Tag Archives | soylent

Super Soylent Me

VICE, being VICE, decided to send Brian Merchant to Oakland to meet Rob Rhinehart, the inventor of food substitute Soylent, and start a thirty-day diet of nothing but Soylent. Here’s his story at Motherboard:

It was my second day on Soylent and my stomach felt like a coil of knotty old rope, slowly tightening. I wasn’t hungry, but something was off. I was tired, light-headed, low-energy, but my heart was racing. My eyes glazed over as I stared out the window of our rental SUV as we drove over the fog-shrouded Bay Bridge to Oakland. Some of this was nerves, sure. I had twenty-eight days left of my month-long all-Soylent diet—I was attempting to live on the full food replacement longer than anyone besides its inventor—and I felt woozy already.

We were en route to Soylent HQ, where the 25-year-old Rob Rhinehart and his crew were whipping up the internet famous hacker meal—the macro-nutritious shake they think will soon replace the bulk of our meals.

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Soylent May Not Be So Bad: The Whole Food Fallacy

Photo: BenKovitz (CC)

Photo: BenKovitz (CC)

There has been a tremendous amount of skepticism since Rob Rhinehart invented his Soylent drink and claimed he’d been living on it 90% of the time for seven months. He defends himself and his invention against criticsm from Four Hour Work Week author Tim Ferriss at his blog:

This is a response to:
http://www.fourhourworkweek.com/blog/2013/08/20/soylent/, as well as some of the comments

In 1828, a young organic chemist named Friedrich Wöhler committed heresy. Wöhler accidentally synthesized Urea, a component of many lifeforms, from inorganic components. At the time everyone knew there was a special “life force” that separated organisms from other matter. It was a long uphill battle to convince the scientific community, but eventually the evidence won out. Regardless, even today many laymen tacitly assume that the holistic makeup of lifeforms such as food rise magically above their constituent chemicals.

Everything is made of parts.

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The Inventor Of Soylent Speaks

soylentIt’s hard to imagine eating this stuff more or less exclusively for more than seven months can be remotely satisfying, even if it meets human nutrition needs, but Soylent inventor Rob Rhinehart tells VICE that he’s lovin’ it:

Remember Rob Rhinehart? I’m sure you do because it’s hard to forget about a guy existing solely on vitamin puke. A few months ago we wrote about Soylent, an incredibly nutritious “food replacement” smoothie that Rob, a 24-year-old engineer, had been making and consuming as his only food source for almost five weeks. On one hand, it did look a bit like semen—but on the other, Rob claimed that by drinking it every day he’d never have to eat again. Given that starvation is a fairly major problem in the world at the moment and the planet’s population will likely surpass 9 billion by 2050, Rob’s invention seems like an important one.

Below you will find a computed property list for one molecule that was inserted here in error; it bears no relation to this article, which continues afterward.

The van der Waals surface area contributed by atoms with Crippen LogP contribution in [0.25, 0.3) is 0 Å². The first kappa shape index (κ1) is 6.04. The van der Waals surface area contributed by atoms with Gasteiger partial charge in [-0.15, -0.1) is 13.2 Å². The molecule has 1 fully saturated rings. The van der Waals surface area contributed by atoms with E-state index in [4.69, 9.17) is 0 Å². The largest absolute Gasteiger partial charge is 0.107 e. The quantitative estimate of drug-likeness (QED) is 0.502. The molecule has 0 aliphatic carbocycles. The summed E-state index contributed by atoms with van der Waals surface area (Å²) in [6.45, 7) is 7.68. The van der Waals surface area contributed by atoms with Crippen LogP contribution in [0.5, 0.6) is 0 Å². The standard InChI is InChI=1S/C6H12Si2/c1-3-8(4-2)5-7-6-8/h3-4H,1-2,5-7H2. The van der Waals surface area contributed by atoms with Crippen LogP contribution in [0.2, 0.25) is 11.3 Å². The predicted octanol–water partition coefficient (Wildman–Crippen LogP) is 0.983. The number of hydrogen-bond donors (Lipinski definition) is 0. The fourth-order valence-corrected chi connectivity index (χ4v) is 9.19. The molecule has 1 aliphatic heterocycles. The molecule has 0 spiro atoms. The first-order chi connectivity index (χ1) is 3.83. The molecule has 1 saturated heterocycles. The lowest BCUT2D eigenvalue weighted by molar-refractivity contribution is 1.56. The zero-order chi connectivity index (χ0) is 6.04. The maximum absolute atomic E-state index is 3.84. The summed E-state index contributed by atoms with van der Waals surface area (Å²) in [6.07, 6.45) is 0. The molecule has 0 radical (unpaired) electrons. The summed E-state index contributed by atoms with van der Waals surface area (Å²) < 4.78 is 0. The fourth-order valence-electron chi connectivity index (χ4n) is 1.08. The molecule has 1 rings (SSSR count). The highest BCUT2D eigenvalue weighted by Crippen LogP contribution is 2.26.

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Is Soylent The Future Of (Not) Eating?

Tired of spending time, money, and emotional energy on food when you could be fully sustained by quickly gulping down an odorless liquid? 24-year-old software engineer Rob Rhinehart is the creator of a substance called Soylent. His crowd-sourcing page to fund its mass production has raised nearly $800,000 in a few weeks:
I haven't eaten a bite of food in 30 days, and it's changed my life. I hypothesized that the body doesn't need food itself, merely the chemicals and elements it contains. I just want to be in good health and spend as little time and money on food as possible. I researched every substance the body needs to survive, plus a few extras shown to be beneficial, and purchased all of them in nearly raw chemical form from a variety of sources… I eventually ended up with an thick, odorless, beige liquid. I call it 'Soylent'.
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